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I connected with Patrice this summer through the internet, and she has been a delightful friend.  Her ideas are fresh, and today she joins us to talk about her journey towards publication.

Profile Picture of Patrice CaldwellHi, I’m Patrice.  I’m a college student in Boston (originally from Texas), and I’m a book & social media lover as well as a writer & fashionista.  

 

1. When did you start writing?

When I was a wee one…lol.  I suppose that’s when almost every writer started writing but it’s true.  Some of my earliest memories are of me sitting in my bed writing, I used to write everything: angry letters to my parents (only sent two of those…bad idea), freewrites and diary entries to help myself cope with life, my parents divorce etc..  Oh and I used to write stories than were inspired by books I had read that i thought weren’t adequate enough.  It was actually just this summer that I finally wrote a full manuscript and what I would call an original piece.

2. Are you a pantser or a planner?

Haha, love this!  So technically I’m a pantser.  I believe in 100% organic writing, my writer’s blocks come from me thinking too much.  Writing has always been a very natural thing for me so i don’t like to complicate it with charts etc…  The way I see it is that I began writing by just writing no one told me I had to chart things out, (I’m sure you can only imagine how much my English teachers loved me 😉 ) so why now that I’m a “real writer” should I do those things.  Well, organic writing only goes so far.  Organic writing or being a pantser can take me through a whole novel if I let it however when it comes to the revision process I have to plan things out so that I know where I want to go with it.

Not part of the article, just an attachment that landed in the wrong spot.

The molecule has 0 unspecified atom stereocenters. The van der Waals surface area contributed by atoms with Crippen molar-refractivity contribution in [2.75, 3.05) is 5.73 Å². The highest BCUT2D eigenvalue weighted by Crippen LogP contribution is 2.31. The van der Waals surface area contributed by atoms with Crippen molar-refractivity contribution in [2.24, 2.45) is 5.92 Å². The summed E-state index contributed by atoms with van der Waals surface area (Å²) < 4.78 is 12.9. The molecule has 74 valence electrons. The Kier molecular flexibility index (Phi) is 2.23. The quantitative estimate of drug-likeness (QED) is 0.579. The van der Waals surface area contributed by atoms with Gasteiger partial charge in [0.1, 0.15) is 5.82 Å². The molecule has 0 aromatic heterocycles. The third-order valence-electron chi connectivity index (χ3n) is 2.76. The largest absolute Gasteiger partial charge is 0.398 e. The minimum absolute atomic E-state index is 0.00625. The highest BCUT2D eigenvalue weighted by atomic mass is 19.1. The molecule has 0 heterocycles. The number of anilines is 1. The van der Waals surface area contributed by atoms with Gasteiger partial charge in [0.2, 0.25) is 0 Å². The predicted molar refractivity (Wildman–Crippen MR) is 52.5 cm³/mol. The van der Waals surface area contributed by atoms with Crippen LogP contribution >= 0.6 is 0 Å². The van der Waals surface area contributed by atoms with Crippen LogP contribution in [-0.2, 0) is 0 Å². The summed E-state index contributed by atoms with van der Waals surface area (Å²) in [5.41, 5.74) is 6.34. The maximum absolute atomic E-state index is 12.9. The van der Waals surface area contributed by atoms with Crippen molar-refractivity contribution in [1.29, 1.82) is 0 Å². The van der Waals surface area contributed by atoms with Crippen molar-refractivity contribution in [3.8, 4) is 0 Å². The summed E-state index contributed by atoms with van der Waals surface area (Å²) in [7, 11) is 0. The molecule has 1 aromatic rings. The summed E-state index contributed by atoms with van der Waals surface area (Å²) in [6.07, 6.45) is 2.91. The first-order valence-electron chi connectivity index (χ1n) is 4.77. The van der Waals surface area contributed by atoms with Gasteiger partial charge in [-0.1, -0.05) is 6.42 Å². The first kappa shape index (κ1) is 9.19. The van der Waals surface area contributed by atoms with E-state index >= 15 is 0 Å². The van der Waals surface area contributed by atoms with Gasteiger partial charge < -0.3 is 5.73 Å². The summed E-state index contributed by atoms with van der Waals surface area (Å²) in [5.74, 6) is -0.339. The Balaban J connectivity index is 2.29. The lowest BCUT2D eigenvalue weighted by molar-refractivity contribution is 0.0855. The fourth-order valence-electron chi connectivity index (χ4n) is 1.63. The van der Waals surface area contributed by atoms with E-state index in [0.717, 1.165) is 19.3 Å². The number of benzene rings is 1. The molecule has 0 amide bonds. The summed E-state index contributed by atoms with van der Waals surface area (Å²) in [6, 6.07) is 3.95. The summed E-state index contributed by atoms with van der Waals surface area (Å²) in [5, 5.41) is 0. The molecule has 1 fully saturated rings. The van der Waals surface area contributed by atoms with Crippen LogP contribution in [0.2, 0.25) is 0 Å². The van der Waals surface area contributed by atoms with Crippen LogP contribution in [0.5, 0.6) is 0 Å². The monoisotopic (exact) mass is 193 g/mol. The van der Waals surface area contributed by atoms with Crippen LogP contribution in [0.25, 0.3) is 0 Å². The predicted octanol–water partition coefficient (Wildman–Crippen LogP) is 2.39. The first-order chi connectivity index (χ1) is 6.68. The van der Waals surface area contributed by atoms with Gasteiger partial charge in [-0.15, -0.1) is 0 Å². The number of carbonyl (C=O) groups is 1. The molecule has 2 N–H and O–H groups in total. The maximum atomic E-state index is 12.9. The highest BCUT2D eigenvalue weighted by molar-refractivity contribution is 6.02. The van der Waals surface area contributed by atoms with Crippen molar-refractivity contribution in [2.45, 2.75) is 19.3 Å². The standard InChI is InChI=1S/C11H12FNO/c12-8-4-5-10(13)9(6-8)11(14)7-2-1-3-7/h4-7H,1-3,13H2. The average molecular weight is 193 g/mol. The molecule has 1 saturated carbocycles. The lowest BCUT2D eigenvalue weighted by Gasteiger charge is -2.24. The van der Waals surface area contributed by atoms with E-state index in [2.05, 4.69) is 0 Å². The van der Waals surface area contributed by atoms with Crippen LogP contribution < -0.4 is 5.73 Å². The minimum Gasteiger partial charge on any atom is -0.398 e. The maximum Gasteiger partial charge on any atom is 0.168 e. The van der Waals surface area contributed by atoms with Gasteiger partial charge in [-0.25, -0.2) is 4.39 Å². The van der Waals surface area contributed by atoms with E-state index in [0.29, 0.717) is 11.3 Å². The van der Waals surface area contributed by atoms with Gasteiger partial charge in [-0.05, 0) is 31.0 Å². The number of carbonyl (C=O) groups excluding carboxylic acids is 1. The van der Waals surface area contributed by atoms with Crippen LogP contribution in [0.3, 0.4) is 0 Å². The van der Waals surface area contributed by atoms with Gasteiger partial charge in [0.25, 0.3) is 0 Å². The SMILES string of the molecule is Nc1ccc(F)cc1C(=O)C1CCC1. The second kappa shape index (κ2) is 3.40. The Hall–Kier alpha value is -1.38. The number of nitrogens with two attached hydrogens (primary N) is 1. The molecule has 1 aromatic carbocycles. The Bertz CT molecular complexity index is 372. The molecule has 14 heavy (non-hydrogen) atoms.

3. Can you give us an idea of your writing process?

So like I said previously I’m technically or about 90% pantser.  I begin with an idea or a memory, for example and Jen can partially attest to this, my current WIP CONFESSIONS OF A PRE-TEEN WITCH, started with me nearly walking into the men’s bathroom.  After it happened I recalled that the last time it happened was in third grade so I tweeted about it (cause I thought it was funny) and Jen responded saying to use it as a story idea.  Then I was driving home and the idea hit me and I came to a full stop at a red light (yes it was exhilarating).  I imagined what would happen if the whole third grade had seen me walking into the boys bathroom and if you know how elementary kids are, that would have led to me being the laughing stock of the grade…forever.  And so a story was born.  

 After the initial idea or memory I begin to write, I write until I cannot write anymore then I stop and evaluate.  I ask myself do I like the story,  is the character lovable, what’s its intrinsic value (to me) and after I have a rough idea of the answers to those questions I come up with a title.  I have to have a title, with another one of my WIPs, THE OTHERWORLDLY CHRONICLES, I wrote the beginning and after that I was struck for weeks until I came up with a title, so yes…it’s very necessary.  Other than that I just write, and I try not to think too much (or at all) while I’m writing.  When I’m finished I read through it, if it needs more I outline what I’m about to add so that I make sure it makes sense with the rest of the book.  

Currently I’m trying my hand at the one-step revision process, and I’m loving it…it’s really helping me to get to the heart of my manuscript’s needed revisions and edits. 

 Also I don’t write with music, which is something that I’ve heard a lot of writer’s say they need.  I like and I need 100% silence, sure I can write well without it but to really be in my zone I need to hear the echoing of my laptops keys across the room.